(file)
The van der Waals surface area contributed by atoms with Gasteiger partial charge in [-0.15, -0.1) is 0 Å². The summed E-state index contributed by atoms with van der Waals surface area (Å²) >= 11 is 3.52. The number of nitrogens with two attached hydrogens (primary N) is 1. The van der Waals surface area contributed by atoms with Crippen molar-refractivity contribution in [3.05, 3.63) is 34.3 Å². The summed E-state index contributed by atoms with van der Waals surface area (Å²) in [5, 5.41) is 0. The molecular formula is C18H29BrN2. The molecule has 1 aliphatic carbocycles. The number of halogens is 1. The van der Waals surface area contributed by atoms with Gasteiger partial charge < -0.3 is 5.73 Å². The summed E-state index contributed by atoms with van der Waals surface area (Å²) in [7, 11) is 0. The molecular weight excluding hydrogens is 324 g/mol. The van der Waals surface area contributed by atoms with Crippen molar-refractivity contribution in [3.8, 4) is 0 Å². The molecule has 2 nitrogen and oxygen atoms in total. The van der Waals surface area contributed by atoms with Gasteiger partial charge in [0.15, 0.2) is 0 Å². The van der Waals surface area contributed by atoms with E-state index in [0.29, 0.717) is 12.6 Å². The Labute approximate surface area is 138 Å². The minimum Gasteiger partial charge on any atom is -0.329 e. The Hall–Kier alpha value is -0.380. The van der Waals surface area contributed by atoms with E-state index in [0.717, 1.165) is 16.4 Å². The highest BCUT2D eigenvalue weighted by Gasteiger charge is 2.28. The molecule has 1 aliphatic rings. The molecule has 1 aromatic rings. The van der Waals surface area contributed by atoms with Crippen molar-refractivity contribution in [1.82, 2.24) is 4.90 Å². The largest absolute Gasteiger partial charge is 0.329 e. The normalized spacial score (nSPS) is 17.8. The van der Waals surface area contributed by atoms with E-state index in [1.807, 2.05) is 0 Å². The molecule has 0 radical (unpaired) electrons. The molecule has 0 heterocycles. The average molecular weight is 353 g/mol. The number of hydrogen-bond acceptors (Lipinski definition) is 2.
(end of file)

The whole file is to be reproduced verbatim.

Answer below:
The van der Waals surface area contributed by atoms with Gasteiger partial charge in [-0.15, -0.1) is 0 Å². The summed E-state index contributed by atoms with van der Waals surface area (Å²) >= 11 is 3.52. The number of nitrogens with two attached hydrogens (primary N) is 1. The van der Waals surface area contributed by atoms with Crippen molar-refractivity contribution in [3.05, 3.63) is 34.3 Å². The summed E-state index contributed by atoms with van der Waals surface area (Å²) in [5, 5.41) is 0. The molecular formula is C18H29BrN2. The molecule has 1 aliphatic carbocycles. The number of halogens is 1. The van der Waals surface area contributed by atoms with Gasteiger partial charge < -0.3 is 5.73 Å². The summed E-state index contributed by atoms with van der Waals surface area (Å²) in [7, 11) is 0. The molecular weight excluding hydrogens is 324 g/mol. The van der Waals surface area contributed by atoms with Crippen molar-refractivity contribution in [3.8, 4) is 0 Å². The molecule has 2 nitrogen and oxygen atoms in total. The van der Waals surface area contributed by atoms with Gasteiger partial charge in [0.15, 0.2) is 0 Å². The van der Waals surface area contributed by atoms with E-state index in [0.29, 0.717) is 12.6 Å². The Labute approximate surface area is 138 Å². The minimum Gasteiger partial charge on any atom is -0.329 e. The Hall–Kier alpha value is -0.380. The van der Waals surface area contributed by atoms with E-state index in [0.717, 1.165) is 16.4 Å². The highest BCUT2D eigenvalue weighted by Gasteiger charge is 2.28. The molecule has 1 aliphatic rings. The molecule has 1 aromatic rings. The van der Waals surface area contributed by atoms with Crippen molar-refractivity contribution in [1.82, 2.24) is 4.90 Å². The largest absolute Gasteiger partial charge is 0.329 e. The normalized spacial score (nSPS) is 17.8. The van der Waals surface area contributed by atoms with E-state index in [1.807, 2.05) is 0 Å². The molecule has 0 radical (unpaired) electrons. The molecule has 0 heterocycles. The average molecular weight is 353 g/mol. The number of hydrogen-bond acceptors (Lipinski definition) is 2.